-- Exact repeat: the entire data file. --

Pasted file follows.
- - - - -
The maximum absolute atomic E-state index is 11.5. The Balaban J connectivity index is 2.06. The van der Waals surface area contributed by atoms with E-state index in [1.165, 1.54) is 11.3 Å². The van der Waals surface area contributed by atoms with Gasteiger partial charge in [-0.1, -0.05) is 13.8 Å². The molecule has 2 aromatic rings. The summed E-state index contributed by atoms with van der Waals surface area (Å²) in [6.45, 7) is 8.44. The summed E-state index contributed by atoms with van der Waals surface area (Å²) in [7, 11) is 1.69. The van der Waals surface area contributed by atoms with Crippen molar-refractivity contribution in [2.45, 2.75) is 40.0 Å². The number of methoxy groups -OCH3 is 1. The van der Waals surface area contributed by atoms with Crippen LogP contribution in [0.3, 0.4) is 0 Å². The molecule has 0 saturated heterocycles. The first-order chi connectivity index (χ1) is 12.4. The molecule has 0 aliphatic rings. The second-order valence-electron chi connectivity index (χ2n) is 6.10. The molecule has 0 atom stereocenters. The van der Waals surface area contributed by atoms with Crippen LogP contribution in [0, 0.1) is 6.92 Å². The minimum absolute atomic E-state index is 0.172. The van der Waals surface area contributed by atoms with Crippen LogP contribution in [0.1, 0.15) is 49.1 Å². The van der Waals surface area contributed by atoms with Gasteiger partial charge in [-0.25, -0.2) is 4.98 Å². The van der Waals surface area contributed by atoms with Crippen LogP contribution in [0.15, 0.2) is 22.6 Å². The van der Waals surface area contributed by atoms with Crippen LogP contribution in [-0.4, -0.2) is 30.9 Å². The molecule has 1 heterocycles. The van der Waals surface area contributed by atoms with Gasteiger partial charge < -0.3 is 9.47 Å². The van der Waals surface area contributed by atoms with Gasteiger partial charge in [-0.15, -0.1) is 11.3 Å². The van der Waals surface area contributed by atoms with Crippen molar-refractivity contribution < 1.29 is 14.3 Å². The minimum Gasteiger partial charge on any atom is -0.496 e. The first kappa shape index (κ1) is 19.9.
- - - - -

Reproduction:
The maximum absolute atomic E-state index is 11.5. The Balaban J connectivity index is 2.06. The van der Waals surface area contributed by atoms with E-state index in [1.165, 1.54) is 11.3 Å². The van der Waals surface area contributed by atoms with Gasteiger partial charge in [-0.1, -0.05) is 13.8 Å². The molecule has 2 aromatic rings. The summed E-state index contributed by atoms with van der Waals surface area (Å²) in [6.45, 7) is 8.44. The summed E-state index contributed by atoms with van der Waals surface area (Å²) in [7, 11) is 1.69. The van der Waals surface area contributed by atoms with Crippen molar-refractivity contribution in [2.45, 2.75) is 40.0 Å². The number of methoxy groups -OCH3 is 1. The van der Waals surface area contributed by atoms with Crippen LogP contribution in [0.3, 0.4) is 0 Å². The molecule has 0 saturated heterocycles. The first-order chi connectivity index (χ1) is 12.4. The molecule has 0 aliphatic rings. The second-order valence-electron chi connectivity index (χ2n) is 6.10. The molecule has 0 atom stereocenters. The van der Waals surface area contributed by atoms with Crippen LogP contribution in [0, 0.1) is 6.92 Å². The minimum absolute atomic E-state index is 0.172. The van der Waals surface area contributed by atoms with Crippen LogP contribution in [0.1, 0.15) is 49.1 Å². The van der Waals surface area contributed by atoms with Gasteiger partial charge in [-0.25, -0.2) is 4.98 Å². The van der Waals surface area contributed by atoms with Crippen LogP contribution in [0.15, 0.2) is 22.6 Å². The van der Waals surface area contributed by atoms with Crippen LogP contribution in [-0.4, -0.2) is 30.9 Å². The molecule has 1 heterocycles. The van der Waals surface area contributed by atoms with Gasteiger partial charge < -0.3 is 9.47 Å². The van der Waals surface area contributed by atoms with Gasteiger partial charge in [-0.15, -0.1) is 11.3 Å². The van der Waals surface area contributed by atoms with Crippen molar-refractivity contribution < 1.29 is 14.3 Å². The minimum Gasteiger partial charge on any atom is -0.496 e. The first kappa shape index (κ1) is 19.9.